My Happiness Project | How I Gave Up Smoking

My Happiness Project | How I Gave Up Smoking

When I chose what I wanted to tackle in my 2017 Happiness Project, I knew that smoking was one of the things that had to go on my list. And sooner rather than later.

I chose March as the month I would give up smoking, because I really wasn’t in the frame of mind to do so in January and as it turns out in February too. But by committing to a date and planning to tackle only that one thing this month, has helped me to commit to really tackling it.

I started smoking when I was a teenager. I had my first cigarette on a school trip to Stratford Upon Avon in year 8. I remember hiding in a doorway of the theatre during the interlude of a performance of A Midsummer Night’s Dream. I wasn’t particularly keen and didn’t smoke regularly until the end of that year. By year 9 I was hiding down an alleyway before school each morning cigarette in hand, getting my first fix of the day. Come lunchtime I was back in the alleyway, hiding from the 6th formers patrolling the grounds for kids like me, having another one. Then of course as soon as school was over I’d have another one. I’d often have a sneaky fag out of my bedroom window and if I went out to meet my friends I could chain smoke like an industrial chimney all night.

The only thing that stopped me smoking was falling pregnant when I was 19. The moment I realised I was pregnant the packet of cigarettes in my pocket was promptly binned and I didn’t touch them again until I returned to work when my daughter was 3 months old. I managed to give up again a few years later but always went back to cigarettes. They became my emotional crutch. Stressed? Have a cigarette. Lonely? Have a cigarette. Depressed? Have a cigarette. And on it went until I fell pregnant with my son 10 years later. I gave up smoking before I even realised I was pregnant. I was so sick I couldn’t eat or drink, so smoking a cigarette wasn’t something that ever appealed to me.

I didn’t smoke again until my nan died 2 years ago. I was an expat when my nan died. I hadn’t seen her for almost a year. I was already having a hard time living abroad so instead of dealing with my nan’s death I chose to ignore it. Shut it out completely in order to carry on. Already at breaking point, my nan’s death would have pushed me over the edge if I hadn’t dealt with it in such an unorthodox way. And of course I returned to the cigarettes. The one thing I knew would help me cope.

Almost 2 years on, I knew I needed to give up smoking. Although I’ve never smoked around the kids, the 5 year old asked me what ‘that funny smell’ was one day and I know the teen hated me smoking and that is what made me decide I’d had enough of it once and for all. I didn’t want my kids growing up thinking it was ok for me to smoke, to put up with the smell of it on my clothes when they wanted a hug, or for me to say I couldn’t hug or kiss them in that moment because I’d just been outside and had a cigarette. So onto my ‘Happiness List’ it went and I decided March would be the month I gave up for good.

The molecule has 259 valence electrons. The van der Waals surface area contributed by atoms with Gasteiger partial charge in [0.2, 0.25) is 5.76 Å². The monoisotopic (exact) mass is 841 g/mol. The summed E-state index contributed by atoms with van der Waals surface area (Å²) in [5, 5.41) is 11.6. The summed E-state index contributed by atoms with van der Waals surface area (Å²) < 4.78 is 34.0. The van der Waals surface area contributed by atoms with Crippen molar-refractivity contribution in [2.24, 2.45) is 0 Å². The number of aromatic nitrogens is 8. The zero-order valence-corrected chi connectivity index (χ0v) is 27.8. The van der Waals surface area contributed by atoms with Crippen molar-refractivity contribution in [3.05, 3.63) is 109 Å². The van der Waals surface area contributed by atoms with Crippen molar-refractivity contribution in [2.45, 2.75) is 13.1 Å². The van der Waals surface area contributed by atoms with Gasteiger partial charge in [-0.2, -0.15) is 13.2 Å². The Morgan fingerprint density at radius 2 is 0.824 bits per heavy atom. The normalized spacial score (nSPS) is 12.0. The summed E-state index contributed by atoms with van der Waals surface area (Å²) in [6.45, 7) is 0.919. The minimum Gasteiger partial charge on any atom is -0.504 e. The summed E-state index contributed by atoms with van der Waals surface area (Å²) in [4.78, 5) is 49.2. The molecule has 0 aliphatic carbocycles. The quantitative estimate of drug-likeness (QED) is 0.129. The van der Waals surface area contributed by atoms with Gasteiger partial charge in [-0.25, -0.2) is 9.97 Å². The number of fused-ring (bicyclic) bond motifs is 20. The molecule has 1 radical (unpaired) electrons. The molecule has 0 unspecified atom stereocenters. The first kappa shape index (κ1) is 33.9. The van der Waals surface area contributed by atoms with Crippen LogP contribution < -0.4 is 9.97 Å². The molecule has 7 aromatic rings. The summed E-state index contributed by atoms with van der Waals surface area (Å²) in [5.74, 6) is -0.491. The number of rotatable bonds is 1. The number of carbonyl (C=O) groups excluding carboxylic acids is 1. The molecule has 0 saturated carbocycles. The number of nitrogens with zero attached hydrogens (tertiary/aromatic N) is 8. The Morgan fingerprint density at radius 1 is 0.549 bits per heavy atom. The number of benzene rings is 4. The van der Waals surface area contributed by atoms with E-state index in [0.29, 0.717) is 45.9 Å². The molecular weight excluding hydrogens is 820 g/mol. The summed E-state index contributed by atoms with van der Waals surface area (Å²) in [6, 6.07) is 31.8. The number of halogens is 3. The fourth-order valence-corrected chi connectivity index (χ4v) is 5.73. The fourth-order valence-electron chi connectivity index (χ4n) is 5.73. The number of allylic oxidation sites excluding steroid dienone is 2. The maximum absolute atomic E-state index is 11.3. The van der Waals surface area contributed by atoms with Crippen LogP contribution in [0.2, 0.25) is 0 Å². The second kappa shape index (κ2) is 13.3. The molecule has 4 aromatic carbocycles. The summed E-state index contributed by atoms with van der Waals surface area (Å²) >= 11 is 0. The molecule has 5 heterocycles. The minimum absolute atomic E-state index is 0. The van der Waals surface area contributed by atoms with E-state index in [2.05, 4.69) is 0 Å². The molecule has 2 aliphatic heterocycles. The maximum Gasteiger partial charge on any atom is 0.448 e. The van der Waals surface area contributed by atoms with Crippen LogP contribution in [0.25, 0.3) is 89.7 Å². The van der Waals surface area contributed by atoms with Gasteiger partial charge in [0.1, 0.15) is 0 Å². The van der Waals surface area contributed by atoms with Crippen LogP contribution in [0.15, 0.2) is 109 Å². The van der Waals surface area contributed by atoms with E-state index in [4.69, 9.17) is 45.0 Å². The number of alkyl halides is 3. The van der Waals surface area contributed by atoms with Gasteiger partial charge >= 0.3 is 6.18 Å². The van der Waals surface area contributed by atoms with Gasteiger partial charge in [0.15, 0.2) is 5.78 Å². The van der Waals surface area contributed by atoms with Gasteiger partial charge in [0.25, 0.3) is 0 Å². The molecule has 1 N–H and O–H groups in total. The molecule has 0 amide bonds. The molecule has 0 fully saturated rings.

On the 5th of March I smoked my last cigarette. And I haven’t had one since. I have struggled, particularly in the first week. My moods were horrendous during that time. Everything irritated me. I shouted at the kids and the Mr. A lot. I pretty much decided that my smoking was the reason they were still alive and I hadn’t murdered them all yet. Luckily I’d had the foresight to buy a box of nicotine gum before I attempted to stop smoking. It was a life saver when all I wanted to do was shout at someone and have a cigarette. It was less than a week before I gave that up too.

3 weeks on and I still feel like I need a cigarette when I’m particularly annoyed. Mother’s Day yesterday bombed to put it mildly and I was seriously considering going to buy myself a packet of fags, but I held out. There will always be those moments when I need a cigarette, or at least when I think I do. It’s a habit that has formed over a long time after all. But that’s just what it is. A habit. And one that needs to be broken.

And don’t believe you can’t diet when you try to quit smoking either. I had a month on my diet which was my focus for February in my Happiness Project and then I gave myself the week off to help tackle quitting smoking. I’d lost 9lb by this point, but put 3 back on that week. I let myself eat what I fancied. Eat instead of smoking if need be. But that was it. One week. Then it was time to move on. I lost that 3lb last week and this week I lost another 1.4lb. So you can give up smoking and STILL lose weight. You just have to go easy on yourself.

It was the 2nd anniversary of my nan’s death a week after I stopped smoking. I hadn’t planned it that way but it made me smile. She would have killed me herself if she’d known I’d started smoking again. Ironic really. But it almost feels right that I stopped smoking then. I’m not going to pretend I’m ‘cured’ and that I’ll never smoke again, or want to smoke again. I hope I won’t and that for me is good enough.

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